Do you guys follow The Coletterie? It’s one of my favorite blogs to follow, and some of Sarai’s recent posts on perfection and body image have really struck a chord with me. It’s an issue that I’ve really struggled with.
You see, I’m one of those “fiercely independent” types. One of those, “Gosh darn it, I’m gonna do something and do it RIGHT.” Annoying, right? I find though that the more I know about an activity (be it sewing, my job, or really anything else), the more I realize I don’t know.
My inner perfectionist reels at the thought. For a long time I viewed lacked of knowledge or skill in a particular area as a blight against my character. I had a mini-fit of rage earlier this week after basting, ripping, pinning, rebasting, and finally sewing together the top for my current costume project because it’s not laying just right. I had to sit back and give myself a mental pep talk. I’m not entering this costume into a contest. I’m not being paid to make this costume. Why was I freaking out over it?
Reading Sarai’s post from Tuesday jolted me. I realized that I’ve been applying the same standards of perfection to many other facets of my life, including my body. For years, I’ve made statements along the lines of “I’ll only wear that when I’m [insert goal number] pounds,” or, “I’ll do [insert goal activity] when I get to this level of physical fitness.” I’ve heard many people in my life make similar statements. I’m not exactly sure when I realized that these statements were more often limitations rather than motivators for me. For every one of these goals that I missed, I felt more and more like a failure.
This quote was definitely a wake-up moment for me:
But first I had to stop hating myself. It’s the exact opposite of what they sell you, that if you compare yourself and hate yourself enough, you’ll have the motivation to do better.
It’s a lie. You know why? Because the hate won’t stop. Self-flagellation might help you make some changes, but once you accomplish what you set out to do, you will not magically feel good enough.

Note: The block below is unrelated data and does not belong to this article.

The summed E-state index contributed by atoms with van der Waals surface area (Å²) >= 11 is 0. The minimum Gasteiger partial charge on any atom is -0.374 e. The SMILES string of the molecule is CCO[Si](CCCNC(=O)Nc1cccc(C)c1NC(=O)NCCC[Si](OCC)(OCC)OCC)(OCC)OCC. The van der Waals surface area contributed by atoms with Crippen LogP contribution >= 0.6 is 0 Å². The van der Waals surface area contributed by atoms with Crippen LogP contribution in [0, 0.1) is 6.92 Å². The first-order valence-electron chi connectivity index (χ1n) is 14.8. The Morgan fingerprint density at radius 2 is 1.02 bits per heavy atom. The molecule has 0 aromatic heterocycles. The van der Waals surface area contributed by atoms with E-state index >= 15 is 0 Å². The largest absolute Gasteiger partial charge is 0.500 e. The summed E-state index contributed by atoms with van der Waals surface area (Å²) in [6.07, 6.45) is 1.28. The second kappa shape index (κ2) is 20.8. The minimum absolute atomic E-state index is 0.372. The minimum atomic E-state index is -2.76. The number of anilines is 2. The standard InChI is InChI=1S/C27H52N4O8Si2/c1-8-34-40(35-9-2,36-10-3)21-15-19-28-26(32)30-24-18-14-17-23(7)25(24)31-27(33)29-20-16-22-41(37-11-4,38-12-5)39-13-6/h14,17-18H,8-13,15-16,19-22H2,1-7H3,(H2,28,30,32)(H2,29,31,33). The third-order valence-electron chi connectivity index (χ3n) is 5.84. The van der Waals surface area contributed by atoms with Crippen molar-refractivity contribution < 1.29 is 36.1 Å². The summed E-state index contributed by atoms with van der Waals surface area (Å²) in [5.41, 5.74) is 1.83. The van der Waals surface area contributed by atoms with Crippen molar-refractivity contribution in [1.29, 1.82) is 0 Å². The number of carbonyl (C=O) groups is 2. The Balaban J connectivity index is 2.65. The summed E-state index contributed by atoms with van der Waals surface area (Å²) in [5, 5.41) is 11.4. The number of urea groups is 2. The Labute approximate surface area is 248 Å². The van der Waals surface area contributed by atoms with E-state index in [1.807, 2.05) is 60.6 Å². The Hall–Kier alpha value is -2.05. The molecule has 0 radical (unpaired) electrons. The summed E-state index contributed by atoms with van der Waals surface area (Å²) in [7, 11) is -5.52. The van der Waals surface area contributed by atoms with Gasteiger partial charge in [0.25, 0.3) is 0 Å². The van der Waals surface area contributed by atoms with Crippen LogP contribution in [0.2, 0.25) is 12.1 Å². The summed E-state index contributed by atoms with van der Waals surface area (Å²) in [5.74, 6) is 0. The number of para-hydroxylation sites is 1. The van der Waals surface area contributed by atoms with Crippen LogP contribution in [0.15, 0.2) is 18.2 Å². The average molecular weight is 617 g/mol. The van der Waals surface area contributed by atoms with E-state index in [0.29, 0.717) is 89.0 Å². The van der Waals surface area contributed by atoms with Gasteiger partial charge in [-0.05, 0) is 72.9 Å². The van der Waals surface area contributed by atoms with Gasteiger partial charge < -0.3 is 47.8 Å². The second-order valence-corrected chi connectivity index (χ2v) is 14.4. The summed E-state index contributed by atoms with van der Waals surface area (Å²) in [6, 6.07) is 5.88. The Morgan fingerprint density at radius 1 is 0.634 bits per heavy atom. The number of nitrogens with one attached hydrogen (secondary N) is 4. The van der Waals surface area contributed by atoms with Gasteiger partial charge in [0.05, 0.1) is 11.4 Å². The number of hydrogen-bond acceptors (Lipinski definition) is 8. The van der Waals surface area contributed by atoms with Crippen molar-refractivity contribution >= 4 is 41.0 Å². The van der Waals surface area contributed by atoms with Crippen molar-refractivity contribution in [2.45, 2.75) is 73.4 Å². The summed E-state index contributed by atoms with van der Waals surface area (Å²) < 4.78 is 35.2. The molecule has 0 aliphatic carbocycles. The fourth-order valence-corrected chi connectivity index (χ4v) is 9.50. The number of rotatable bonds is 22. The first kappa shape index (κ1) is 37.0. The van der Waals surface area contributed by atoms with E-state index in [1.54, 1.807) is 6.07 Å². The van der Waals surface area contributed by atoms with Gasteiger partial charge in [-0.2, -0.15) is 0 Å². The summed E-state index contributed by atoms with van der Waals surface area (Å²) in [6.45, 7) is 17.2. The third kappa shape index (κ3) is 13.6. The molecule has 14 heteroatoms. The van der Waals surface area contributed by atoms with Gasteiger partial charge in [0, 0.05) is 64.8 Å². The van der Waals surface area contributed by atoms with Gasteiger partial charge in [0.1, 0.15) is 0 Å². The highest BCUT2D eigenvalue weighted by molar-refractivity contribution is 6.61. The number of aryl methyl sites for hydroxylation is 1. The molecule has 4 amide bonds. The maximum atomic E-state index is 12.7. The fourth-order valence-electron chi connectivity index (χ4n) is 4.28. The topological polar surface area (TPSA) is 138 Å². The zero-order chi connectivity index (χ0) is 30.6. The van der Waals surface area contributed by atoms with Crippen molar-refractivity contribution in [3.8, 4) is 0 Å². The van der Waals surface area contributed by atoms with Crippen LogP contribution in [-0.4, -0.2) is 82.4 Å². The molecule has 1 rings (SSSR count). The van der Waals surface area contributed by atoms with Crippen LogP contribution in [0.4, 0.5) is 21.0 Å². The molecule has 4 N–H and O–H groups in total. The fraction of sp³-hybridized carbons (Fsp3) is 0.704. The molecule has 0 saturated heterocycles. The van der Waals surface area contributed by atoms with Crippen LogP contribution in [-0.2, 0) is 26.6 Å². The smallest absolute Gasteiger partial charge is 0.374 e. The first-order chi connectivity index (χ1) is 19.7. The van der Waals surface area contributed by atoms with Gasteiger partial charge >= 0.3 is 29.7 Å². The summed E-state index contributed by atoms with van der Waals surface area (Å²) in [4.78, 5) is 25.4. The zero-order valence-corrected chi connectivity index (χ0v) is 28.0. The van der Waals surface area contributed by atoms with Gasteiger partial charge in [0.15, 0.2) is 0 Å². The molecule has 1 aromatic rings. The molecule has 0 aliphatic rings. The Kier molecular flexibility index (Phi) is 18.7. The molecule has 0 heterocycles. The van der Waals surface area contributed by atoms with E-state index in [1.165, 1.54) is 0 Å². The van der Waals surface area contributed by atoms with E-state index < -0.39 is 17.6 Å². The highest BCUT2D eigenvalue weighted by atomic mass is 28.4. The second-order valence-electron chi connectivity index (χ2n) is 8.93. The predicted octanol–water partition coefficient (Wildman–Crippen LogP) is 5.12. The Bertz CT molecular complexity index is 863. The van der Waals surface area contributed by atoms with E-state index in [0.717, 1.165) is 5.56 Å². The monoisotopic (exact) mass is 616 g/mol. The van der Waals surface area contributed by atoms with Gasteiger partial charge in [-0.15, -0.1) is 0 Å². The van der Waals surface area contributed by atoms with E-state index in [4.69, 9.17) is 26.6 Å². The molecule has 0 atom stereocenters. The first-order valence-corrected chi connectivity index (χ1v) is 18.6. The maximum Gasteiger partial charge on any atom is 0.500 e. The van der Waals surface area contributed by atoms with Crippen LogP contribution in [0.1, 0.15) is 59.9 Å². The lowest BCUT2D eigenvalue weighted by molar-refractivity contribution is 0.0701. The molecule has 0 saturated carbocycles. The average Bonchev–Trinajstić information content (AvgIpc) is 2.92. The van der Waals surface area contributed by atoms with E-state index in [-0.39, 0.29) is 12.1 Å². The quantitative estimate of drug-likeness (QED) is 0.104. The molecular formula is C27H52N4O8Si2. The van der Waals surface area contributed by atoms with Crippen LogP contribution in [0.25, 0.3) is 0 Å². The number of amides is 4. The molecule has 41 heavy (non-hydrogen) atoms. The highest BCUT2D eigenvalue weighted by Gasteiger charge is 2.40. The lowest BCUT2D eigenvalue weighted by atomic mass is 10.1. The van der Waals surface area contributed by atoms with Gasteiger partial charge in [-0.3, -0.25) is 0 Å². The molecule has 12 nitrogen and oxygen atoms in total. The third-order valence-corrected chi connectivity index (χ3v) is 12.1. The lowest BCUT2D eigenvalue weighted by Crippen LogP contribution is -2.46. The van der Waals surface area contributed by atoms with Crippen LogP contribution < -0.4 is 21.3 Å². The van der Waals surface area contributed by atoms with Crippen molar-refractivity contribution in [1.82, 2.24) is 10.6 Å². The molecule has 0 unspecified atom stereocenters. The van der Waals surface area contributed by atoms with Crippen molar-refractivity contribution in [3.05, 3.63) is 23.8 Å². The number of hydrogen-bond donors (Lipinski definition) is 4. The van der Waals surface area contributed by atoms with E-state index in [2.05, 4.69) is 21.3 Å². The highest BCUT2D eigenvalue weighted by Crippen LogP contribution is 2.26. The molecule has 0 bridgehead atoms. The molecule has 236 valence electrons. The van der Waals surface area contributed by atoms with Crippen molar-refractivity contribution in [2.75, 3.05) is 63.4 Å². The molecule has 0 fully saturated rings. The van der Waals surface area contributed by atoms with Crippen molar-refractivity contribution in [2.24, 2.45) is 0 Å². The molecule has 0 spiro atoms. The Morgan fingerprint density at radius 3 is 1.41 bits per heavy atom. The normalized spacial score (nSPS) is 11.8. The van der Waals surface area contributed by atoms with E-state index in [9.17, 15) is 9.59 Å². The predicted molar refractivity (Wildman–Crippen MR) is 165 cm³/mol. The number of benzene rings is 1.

Even reading it now makes me tear up a little. It’s so applicable to every struggle with perfection that I have. Hating on myself or my work doesn’t help. It only leads to an unending cycle of despair.
So I’m shifting. I’m moving my focus from perfection in my pursuits to enjoying the process. Reveling in the fact that while I’m overweight by BMI standards, I can run for miles and am ridiculously strong. Rolling with a mistake on a project and turning it into something entirely new. Being okay with making mistakes and learning from them. Accepting that I am a worthwhile person and that my flaws are a part of who I am.
Do you guy struggle with perfection? I’m curious to read your thoughts on it and how you handle it.
One more thought nugget for your weekend.
And just because it’s so delightfully appropriate:
2 thoughts on “Learning to let go of perfection”
Well said! I get the same way, especially with work. Everything has to be JUST the right way or I get flustered and try to scrap an entire project and put myself down. And that quote is so spot on, putting yourself down in order to try and achieve more is just counterproductive when you really need to be your own cheerleader and accept some less than perfect situations.
Let it go — summed up nicely! With my projects, I always have to remind myself that I am not competing with anyone and that it doesn’t have to be absolutely perfect (as long as I am happy with it).